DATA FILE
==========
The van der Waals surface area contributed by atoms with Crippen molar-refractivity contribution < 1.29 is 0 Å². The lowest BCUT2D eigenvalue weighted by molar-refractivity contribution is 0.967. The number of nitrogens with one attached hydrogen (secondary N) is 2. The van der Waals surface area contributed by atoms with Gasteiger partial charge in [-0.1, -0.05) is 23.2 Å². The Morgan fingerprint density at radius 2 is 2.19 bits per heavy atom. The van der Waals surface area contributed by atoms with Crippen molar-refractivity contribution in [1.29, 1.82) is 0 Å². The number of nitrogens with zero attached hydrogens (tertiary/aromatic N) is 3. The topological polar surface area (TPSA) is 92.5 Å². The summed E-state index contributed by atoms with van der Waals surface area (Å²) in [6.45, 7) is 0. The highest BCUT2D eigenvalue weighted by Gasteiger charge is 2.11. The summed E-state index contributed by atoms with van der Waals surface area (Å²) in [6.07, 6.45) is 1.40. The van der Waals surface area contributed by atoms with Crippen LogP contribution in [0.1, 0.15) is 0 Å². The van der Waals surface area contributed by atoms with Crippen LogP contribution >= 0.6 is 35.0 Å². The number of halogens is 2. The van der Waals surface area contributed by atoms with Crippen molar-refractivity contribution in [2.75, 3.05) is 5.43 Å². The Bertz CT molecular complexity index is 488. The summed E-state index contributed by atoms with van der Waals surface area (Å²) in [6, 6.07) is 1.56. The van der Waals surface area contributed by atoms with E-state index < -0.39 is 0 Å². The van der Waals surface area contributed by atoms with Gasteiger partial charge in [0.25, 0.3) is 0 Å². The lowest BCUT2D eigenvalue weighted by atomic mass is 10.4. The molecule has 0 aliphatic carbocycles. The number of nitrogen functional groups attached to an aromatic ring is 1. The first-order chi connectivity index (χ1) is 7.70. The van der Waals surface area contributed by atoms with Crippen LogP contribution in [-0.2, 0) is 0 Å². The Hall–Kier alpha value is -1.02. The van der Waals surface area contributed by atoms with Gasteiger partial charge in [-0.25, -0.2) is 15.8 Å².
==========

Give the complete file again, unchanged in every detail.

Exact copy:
The van der Waals surface area contributed by atoms with Crippen molar-refractivity contribution < 1.29 is 0 Å². The lowest BCUT2D eigenvalue weighted by molar-refractivity contribution is 0.967. The number of nitrogens with one attached hydrogen (secondary N) is 2. The van der Waals surface area contributed by atoms with Gasteiger partial charge in [-0.1, -0.05) is 23.2 Å². The Morgan fingerprint density at radius 2 is 2.19 bits per heavy atom. The van der Waals surface area contributed by atoms with Crippen molar-refractivity contribution in [1.29, 1.82) is 0 Å². The number of nitrogens with zero attached hydrogens (tertiary/aromatic N) is 3. The topological polar surface area (TPSA) is 92.5 Å². The summed E-state index contributed by atoms with van der Waals surface area (Å²) in [6.45, 7) is 0. The highest BCUT2D eigenvalue weighted by Gasteiger charge is 2.11. The summed E-state index contributed by atoms with van der Waals surface area (Å²) in [6.07, 6.45) is 1.40. The van der Waals surface area contributed by atoms with Crippen LogP contribution in [0.1, 0.15) is 0 Å². The van der Waals surface area contributed by atoms with Crippen LogP contribution >= 0.6 is 35.0 Å². The number of halogens is 2. The van der Waals surface area contributed by atoms with Crippen molar-refractivity contribution in [2.75, 3.05) is 5.43 Å². The Bertz CT molecular complexity index is 488. The summed E-state index contributed by atoms with van der Waals surface area (Å²) in [6, 6.07) is 1.56. The van der Waals surface area contributed by atoms with E-state index < -0.39 is 0 Å². The van der Waals surface area contributed by atoms with Gasteiger partial charge in [0.25, 0.3) is 0 Å². The lowest BCUT2D eigenvalue weighted by atomic mass is 10.4. The molecule has 0 aliphatic carbocycles. The number of nitrogen functional groups attached to an aromatic ring is 1. The first-order chi connectivity index (χ1) is 7.70. The van der Waals surface area contributed by atoms with Crippen LogP contribution in [-0.2, 0) is 0 Å². The Hall–Kier alpha value is -1.02. The van der Waals surface area contributed by atoms with Gasteiger partial charge in [-0.25, -0.2) is 15.8 Å².